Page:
A plan that some believed was intended to provide more restrictions over Medicaid coverage of safe abortion care in Alaska ground to a halt at the end of 2012 when the state department of health announced it would not insist doctors certify an abortion was necessary because the health of the woman was endangered by the pregnancy in order to be reimbursed for the procedure. Instead, doctors can continue to say that it is simply necessary for medical reasons without using the more narrowed “endangered” language.
Last year, Alaska proposed requiring doctors to fill out a certified form that would require them to check off whether the abortion was necessary because of a case of rape, of incest, or if the life of the pregnant woman was in danger. Besides creating additional concerns about violating patient privacy with additional paperwork, the move would also change a doctor’s ability to simply attest that the abortion was medically necessary without delving further into the background of the reason.
However, in December the state agreed to rescind its efforts to narrow the rules, finally adhering to the state Supreme Court’s advice that the move is unconstitutional.
For Planned Parenthood of the Great Northwest, which opposed the potential backdoor abortion access restriction, it was a small victory for women in Alaska who use Medicaid as their insurer. Laura Einstein, an attorney for the health care provider, told the Associated Press that the:
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[R]egulations are a significant improvement over what had been proposed. While she said Planned Parenthood doesn’t consider the certificate requirement to be needed, she said doctors currently make decisions on what is medically necessary, and that won’t be affected.”
“We’re very gratified they’re going to leave this between the physician and patient, and not try to narrow the access” that low-income women have to services, she said.
Of course, a new year means a new onslaught on a woman’s constitutional right to an abortion, and Senate Majority Leader John Coghill is happy to restart the effort in Alaska. Earlier this week, Coghill introduced SB 49, a bill that would limit Medicaid coverage by again seeking to redefine “medically-necessary” by limiting these to such instances in which an abortion is necessary to avoid “impairment of a major bodily function” due to, say, renal disease that requires dialysis; congestive heart failure; coma; or “another debilitating physical condition.”
As if the narrowing of what constitutes a medically necessary abortion (including removing the allowance for a patient’s mental health) wasn’t enough, Sen. Coghill is also demanding proof that a victim of rape or incest isn’t potentially lying about the crime.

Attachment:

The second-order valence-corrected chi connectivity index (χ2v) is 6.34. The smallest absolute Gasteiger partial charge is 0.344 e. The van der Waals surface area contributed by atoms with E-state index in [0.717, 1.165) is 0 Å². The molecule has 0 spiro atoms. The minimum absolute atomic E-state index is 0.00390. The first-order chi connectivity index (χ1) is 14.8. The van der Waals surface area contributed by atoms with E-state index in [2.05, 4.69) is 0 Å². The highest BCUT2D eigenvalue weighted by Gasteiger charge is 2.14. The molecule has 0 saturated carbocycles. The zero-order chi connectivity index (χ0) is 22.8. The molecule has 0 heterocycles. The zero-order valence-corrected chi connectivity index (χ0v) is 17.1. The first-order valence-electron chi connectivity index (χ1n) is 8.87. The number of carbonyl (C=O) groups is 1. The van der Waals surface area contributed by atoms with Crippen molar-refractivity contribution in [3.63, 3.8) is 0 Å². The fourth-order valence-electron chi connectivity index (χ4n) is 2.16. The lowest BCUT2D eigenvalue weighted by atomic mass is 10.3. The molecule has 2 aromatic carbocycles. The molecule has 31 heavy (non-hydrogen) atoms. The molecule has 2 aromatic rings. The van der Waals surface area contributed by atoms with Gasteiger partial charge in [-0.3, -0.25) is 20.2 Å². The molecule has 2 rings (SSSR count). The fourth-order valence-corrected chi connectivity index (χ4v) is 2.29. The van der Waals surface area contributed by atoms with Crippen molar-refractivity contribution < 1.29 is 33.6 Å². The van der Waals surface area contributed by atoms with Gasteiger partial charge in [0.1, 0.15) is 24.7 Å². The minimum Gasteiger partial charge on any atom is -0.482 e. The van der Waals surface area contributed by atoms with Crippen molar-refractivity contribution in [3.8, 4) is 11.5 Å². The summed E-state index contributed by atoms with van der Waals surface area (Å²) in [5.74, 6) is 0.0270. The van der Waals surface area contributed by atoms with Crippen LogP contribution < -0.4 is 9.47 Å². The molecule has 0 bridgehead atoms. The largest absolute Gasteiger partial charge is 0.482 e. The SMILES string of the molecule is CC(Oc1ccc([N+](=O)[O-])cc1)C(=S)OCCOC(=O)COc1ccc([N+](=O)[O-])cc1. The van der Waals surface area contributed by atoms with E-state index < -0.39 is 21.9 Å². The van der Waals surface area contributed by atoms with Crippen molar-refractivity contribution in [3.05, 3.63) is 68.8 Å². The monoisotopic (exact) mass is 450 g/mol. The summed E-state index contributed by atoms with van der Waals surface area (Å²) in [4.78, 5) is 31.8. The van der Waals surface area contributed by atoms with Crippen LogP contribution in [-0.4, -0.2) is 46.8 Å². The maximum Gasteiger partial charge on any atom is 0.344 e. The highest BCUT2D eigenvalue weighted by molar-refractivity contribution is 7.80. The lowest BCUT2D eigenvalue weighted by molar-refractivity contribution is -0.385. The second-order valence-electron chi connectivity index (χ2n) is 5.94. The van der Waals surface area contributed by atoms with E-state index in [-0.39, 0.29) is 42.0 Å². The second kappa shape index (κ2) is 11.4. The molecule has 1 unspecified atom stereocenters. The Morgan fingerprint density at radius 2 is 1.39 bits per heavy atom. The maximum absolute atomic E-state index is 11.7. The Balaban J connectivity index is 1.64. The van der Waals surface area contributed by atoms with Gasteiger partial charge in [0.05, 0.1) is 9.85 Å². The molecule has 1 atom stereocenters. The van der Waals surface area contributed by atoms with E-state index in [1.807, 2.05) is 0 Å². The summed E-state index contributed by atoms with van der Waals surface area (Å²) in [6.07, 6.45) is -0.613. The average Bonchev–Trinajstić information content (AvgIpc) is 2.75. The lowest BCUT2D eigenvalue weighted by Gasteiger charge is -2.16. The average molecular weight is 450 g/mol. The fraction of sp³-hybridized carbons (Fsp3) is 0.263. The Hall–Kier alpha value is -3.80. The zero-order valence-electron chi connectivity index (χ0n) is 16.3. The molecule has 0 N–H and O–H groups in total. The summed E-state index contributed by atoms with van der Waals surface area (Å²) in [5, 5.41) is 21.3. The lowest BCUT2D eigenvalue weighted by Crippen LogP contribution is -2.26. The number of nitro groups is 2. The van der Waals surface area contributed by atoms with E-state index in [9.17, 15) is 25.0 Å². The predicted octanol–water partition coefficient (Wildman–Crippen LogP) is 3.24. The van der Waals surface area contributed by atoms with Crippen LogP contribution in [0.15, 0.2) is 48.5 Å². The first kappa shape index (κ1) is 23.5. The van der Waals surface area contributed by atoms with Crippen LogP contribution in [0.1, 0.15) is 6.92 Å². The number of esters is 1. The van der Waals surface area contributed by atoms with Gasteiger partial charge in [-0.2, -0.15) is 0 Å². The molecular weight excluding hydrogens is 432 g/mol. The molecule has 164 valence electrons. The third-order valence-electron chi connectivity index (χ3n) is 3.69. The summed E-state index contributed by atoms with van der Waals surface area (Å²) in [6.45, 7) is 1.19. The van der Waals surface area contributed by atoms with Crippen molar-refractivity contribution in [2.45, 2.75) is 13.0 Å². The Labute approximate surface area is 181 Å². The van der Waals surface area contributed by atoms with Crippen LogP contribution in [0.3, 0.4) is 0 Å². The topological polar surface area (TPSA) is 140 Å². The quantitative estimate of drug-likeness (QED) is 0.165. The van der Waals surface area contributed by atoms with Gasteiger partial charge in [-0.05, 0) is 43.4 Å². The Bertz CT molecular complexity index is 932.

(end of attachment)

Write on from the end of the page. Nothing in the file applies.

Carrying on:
“The department may not pay for abortion services under this chapter unless the abortion services are for a medically necessary abortion or the pregnancy was the result of rape or incest and the rape or incest was promptly reported to law enforcement or public health authorities.”[emphasis added]
Sen. Coghill sees these new rules as a “budgetary issue.” He told the Anchorage Daily News, “As a right to life guy, I’m interested in that because not only is it a state budget issue, but it really now becomes an issue of when do you actually force somebody from the public to pay for somebody else’s abortion if it’s truly elective. I think that question is a serious question, and it should be asked.”
It may be a “serious question,” but not “serious” enough for Sen. Coghill to be bothered to even put a definition on a wiggly word like “promptly.” Does promptly mean immediately after the incident? Does a woman have a week to report to the police? Just a day? For an attempt to write a new law, the ambiguity would leave hundreds of sexual assault survivors at a total loss as to what their rights would be.
That may well be the entire point.
“Senator John Coghill’s bill is dangerous for Alaskan women,” said Treasure Mackley, Political and Organizing Director at Planned Parenthood Votes Northwest via statement. “In a state where we have some of the highest rates of rape and incest, Coghill would force women in the most vulnerable circumstances to navigate the legal system in order to obtain the medical care they need. With the rate that assaults go unreported in our often small, tight-knit communities, this bill puts a foreboding burden on Alaskan women.”
“Coghill is blatantly inserting politicians and the government into women’s decision making, he’s putting women’s health at risk, and he’s doing this at time when as a Senator he should be focusing on the issues that matter to Alaskans most.”
So, you can have an abortion, but only if you are willing to potentially put yourself in harm in order to protect the rest of the public.